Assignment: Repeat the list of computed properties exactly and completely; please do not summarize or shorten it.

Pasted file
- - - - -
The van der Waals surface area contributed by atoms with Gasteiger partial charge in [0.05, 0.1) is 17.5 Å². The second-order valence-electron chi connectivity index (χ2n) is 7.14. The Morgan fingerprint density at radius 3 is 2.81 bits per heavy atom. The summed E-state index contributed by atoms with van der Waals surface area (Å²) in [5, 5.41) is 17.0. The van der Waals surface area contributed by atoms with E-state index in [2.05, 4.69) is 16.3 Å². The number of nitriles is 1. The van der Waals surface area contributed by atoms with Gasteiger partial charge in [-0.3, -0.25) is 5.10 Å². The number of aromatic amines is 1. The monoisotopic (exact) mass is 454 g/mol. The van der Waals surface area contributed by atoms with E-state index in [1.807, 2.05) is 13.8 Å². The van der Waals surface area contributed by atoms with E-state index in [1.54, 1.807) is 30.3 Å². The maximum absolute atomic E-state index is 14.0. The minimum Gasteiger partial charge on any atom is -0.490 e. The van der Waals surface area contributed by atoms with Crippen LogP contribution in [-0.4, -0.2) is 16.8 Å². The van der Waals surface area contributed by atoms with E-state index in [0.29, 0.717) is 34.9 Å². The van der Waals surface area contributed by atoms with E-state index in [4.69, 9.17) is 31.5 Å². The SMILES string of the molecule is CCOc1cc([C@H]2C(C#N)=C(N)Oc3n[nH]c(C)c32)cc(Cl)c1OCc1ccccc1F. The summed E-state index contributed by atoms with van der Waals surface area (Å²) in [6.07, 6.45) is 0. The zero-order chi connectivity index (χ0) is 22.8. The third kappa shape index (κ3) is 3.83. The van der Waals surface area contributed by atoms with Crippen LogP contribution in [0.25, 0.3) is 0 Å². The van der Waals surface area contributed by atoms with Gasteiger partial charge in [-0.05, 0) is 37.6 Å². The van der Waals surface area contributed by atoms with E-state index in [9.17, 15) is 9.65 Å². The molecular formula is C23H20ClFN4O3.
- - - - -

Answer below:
The van der Waals surface area contributed by atoms with Gasteiger partial charge in [0.05, 0.1) is 17.5 Å². The second-order valence-electron chi connectivity index (χ2n) is 7.14. The Morgan fingerprint density at radius 3 is 2.81 bits per heavy atom. The summed E-state index contributed by atoms with van der Waals surface area (Å²) in [5, 5.41) is 17.0. The van der Waals surface area contributed by atoms with E-state index in [2.05, 4.69) is 16.3 Å². The number of nitriles is 1. The van der Waals surface area contributed by atoms with Gasteiger partial charge in [-0.3, -0.25) is 5.10 Å². The number of aromatic amines is 1. The monoisotopic (exact) mass is 454 g/mol. The van der Waals surface area contributed by atoms with E-state index in [1.807, 2.05) is 13.8 Å². The van der Waals surface area contributed by atoms with E-state index in [1.54, 1.807) is 30.3 Å². The maximum absolute atomic E-state index is 14.0. The minimum Gasteiger partial charge on any atom is -0.490 e. The van der Waals surface area contributed by atoms with Crippen LogP contribution in [-0.4, -0.2) is 16.8 Å². The van der Waals surface area contributed by atoms with E-state index in [0.29, 0.717) is 34.9 Å². The van der Waals surface area contributed by atoms with E-state index in [4.69, 9.17) is 31.5 Å². The SMILES string of the molecule is CCOc1cc([C@H]2C(C#N)=C(N)Oc3n[nH]c(C)c32)cc(Cl)c1OCc1ccccc1F. The summed E-state index contributed by atoms with van der Waals surface area (Å²) in [6.07, 6.45) is 0. The zero-order chi connectivity index (χ0) is 22.8. The third kappa shape index (κ3) is 3.83. The van der Waals surface area contributed by atoms with Crippen LogP contribution in [0.25, 0.3) is 0 Å². The van der Waals surface area contributed by atoms with Gasteiger partial charge in [-0.05, 0) is 37.6 Å². The van der Waals surface area contributed by atoms with E-state index in [9.17, 15) is 9.65 Å². The molecular formula is C23H20ClFN4O3.